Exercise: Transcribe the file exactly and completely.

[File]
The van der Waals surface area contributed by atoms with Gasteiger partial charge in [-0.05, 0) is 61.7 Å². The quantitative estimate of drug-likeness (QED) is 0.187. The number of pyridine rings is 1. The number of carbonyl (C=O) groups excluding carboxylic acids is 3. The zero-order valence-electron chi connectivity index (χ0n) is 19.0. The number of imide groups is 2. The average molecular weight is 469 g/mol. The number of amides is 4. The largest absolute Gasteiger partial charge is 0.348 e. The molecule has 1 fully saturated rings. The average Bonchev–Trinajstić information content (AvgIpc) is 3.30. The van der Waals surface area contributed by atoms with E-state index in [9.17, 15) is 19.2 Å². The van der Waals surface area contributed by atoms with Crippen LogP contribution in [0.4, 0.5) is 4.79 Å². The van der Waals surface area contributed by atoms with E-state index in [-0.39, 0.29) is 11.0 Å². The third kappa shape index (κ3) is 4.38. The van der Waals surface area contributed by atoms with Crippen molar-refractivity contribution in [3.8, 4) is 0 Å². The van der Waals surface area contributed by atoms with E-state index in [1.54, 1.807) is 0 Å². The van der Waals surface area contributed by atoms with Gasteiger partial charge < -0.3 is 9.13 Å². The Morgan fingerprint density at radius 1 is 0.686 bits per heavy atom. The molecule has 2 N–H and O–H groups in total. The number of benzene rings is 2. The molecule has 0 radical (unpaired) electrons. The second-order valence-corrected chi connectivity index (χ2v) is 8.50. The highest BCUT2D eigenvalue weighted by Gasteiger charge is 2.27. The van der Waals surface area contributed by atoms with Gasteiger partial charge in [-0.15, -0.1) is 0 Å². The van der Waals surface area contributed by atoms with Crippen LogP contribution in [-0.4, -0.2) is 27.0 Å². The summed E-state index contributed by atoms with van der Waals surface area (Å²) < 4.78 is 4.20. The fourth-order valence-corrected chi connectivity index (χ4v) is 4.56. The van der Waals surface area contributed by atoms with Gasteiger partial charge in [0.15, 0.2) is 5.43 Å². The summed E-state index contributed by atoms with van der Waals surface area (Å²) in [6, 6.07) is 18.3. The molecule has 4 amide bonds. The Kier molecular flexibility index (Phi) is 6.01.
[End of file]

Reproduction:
The van der Waals surface area contributed by atoms with Gasteiger partial charge in [-0.05, 0) is 61.7 Å². The quantitative estimate of drug-likeness (QED) is 0.187. The number of pyridine rings is 1. The number of carbonyl (C=O) groups excluding carboxylic acids is 3. The zero-order valence-electron chi connectivity index (χ0n) is 19.0. The number of imide groups is 2. The average molecular weight is 469 g/mol. The number of amides is 4. The largest absolute Gasteiger partial charge is 0.348 e. The molecule has 1 fully saturated rings. The average Bonchev–Trinajstić information content (AvgIpc) is 3.30. The van der Waals surface area contributed by atoms with E-state index in [9.17, 15) is 19.2 Å². The van der Waals surface area contributed by atoms with Crippen LogP contribution in [0.4, 0.5) is 4.79 Å². The van der Waals surface area contributed by atoms with E-state index in [-0.39, 0.29) is 11.0 Å². The third kappa shape index (κ3) is 4.38. The van der Waals surface area contributed by atoms with Crippen molar-refractivity contribution in [3.8, 4) is 0 Å². The van der Waals surface area contributed by atoms with E-state index in [1.54, 1.807) is 0 Å². The van der Waals surface area contributed by atoms with Gasteiger partial charge < -0.3 is 9.13 Å². The Morgan fingerprint density at radius 1 is 0.686 bits per heavy atom. The molecule has 2 N–H and O–H groups in total. The number of benzene rings is 2. The molecule has 0 radical (unpaired) electrons. The second-order valence-corrected chi connectivity index (χ2v) is 8.50. The highest BCUT2D eigenvalue weighted by Gasteiger charge is 2.27. The van der Waals surface area contributed by atoms with Gasteiger partial charge in [-0.15, -0.1) is 0 Å². The van der Waals surface area contributed by atoms with Crippen LogP contribution in [-0.4, -0.2) is 27.0 Å². The summed E-state index contributed by atoms with van der Waals surface area (Å²) < 4.78 is 4.20. The fourth-order valence-corrected chi connectivity index (χ4v) is 4.56. The van der Waals surface area contributed by atoms with Gasteiger partial charge in [0.15, 0.2) is 5.43 Å². The summed E-state index contributed by atoms with van der Waals surface area (Å²) in [6, 6.07) is 18.3. The molecule has 4 amide bonds. The Kier molecular flexibility index (Phi) is 6.01.